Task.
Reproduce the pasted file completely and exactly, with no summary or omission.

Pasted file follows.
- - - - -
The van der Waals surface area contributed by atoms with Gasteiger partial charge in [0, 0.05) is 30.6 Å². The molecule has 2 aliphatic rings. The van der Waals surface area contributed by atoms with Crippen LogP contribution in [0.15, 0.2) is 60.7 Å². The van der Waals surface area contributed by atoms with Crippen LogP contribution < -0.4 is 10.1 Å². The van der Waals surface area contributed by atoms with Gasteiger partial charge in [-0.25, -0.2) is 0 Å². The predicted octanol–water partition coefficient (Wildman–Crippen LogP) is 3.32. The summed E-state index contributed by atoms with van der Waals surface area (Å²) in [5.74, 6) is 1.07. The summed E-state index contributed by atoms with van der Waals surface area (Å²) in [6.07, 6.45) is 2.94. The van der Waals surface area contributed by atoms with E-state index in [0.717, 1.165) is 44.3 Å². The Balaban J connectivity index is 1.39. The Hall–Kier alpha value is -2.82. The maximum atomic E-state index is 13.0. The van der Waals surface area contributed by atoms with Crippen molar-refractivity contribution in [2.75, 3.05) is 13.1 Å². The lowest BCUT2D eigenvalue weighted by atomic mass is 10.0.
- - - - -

The van der Waals surface area contributed by atoms with Gasteiger partial charge in [0, 0.05) is 30.6 Å². The molecule has 2 aliphatic rings. The van der Waals surface area contributed by atoms with Crippen LogP contribution in [0.15, 0.2) is 60.7 Å². The van der Waals surface area contributed by atoms with Crippen LogP contribution < -0.4 is 10.1 Å². The van der Waals surface area contributed by atoms with Gasteiger partial charge in [-0.25, -0.2) is 0 Å². The predicted octanol–water partition coefficient (Wildman–Crippen LogP) is 3.32. The summed E-state index contributed by atoms with van der Waals surface area (Å²) in [5.74, 6) is 1.07. The summed E-state index contributed by atoms with van der Waals surface area (Å²) in [6.07, 6.45) is 2.94. The van der Waals surface area contributed by atoms with E-state index in [0.717, 1.165) is 44.3 Å². The Balaban J connectivity index is 1.39. The Hall–Kier alpha value is -2.82. The maximum atomic E-state index is 13.0. The van der Waals surface area contributed by atoms with Crippen molar-refractivity contribution in [2.75, 3.05) is 13.1 Å². The lowest BCUT2D eigenvalue weighted by atomic mass is 10.0.